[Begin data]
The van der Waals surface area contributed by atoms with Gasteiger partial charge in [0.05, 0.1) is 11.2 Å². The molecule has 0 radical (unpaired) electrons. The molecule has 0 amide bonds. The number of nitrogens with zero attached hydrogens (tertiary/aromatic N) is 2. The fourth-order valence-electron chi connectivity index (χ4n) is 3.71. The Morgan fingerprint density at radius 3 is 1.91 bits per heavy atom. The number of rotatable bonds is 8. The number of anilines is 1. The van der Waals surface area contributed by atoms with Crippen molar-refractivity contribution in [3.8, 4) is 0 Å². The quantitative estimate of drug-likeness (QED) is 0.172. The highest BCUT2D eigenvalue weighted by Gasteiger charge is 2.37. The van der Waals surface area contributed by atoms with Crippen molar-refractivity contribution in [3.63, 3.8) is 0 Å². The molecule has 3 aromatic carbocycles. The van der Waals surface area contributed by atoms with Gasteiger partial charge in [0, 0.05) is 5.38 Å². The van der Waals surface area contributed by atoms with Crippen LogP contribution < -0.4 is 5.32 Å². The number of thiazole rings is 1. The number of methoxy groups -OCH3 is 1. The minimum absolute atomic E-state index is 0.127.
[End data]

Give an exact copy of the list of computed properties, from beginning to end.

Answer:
The van der Waals surface area contributed by atoms with Gasteiger partial charge in [0.05, 0.1) is 11.2 Å². The molecule has 0 radical (unpaired) electrons. The molecule has 0 amide bonds. The number of nitrogens with zero attached hydrogens (tertiary/aromatic N) is 2. The fourth-order valence-electron chi connectivity index (χ4n) is 3.71. The Morgan fingerprint density at radius 3 is 1.91 bits per heavy atom. The number of rotatable bonds is 8. The number of anilines is 1. The van der Waals surface area contributed by atoms with Crippen molar-refractivity contribution in [3.8, 4) is 0 Å². The quantitative estimate of drug-likeness (QED) is 0.172. The highest BCUT2D eigenvalue weighted by Gasteiger charge is 2.37. The van der Waals surface area contributed by atoms with Crippen molar-refractivity contribution in [3.63, 3.8) is 0 Å². The molecule has 3 aromatic carbocycles. The van der Waals surface area contributed by atoms with Gasteiger partial charge in [0, 0.05) is 5.38 Å². The van der Waals surface area contributed by atoms with Crippen LogP contribution < -0.4 is 5.32 Å². The number of thiazole rings is 1. The number of methoxy groups -OCH3 is 1. The minimum absolute atomic E-state index is 0.127.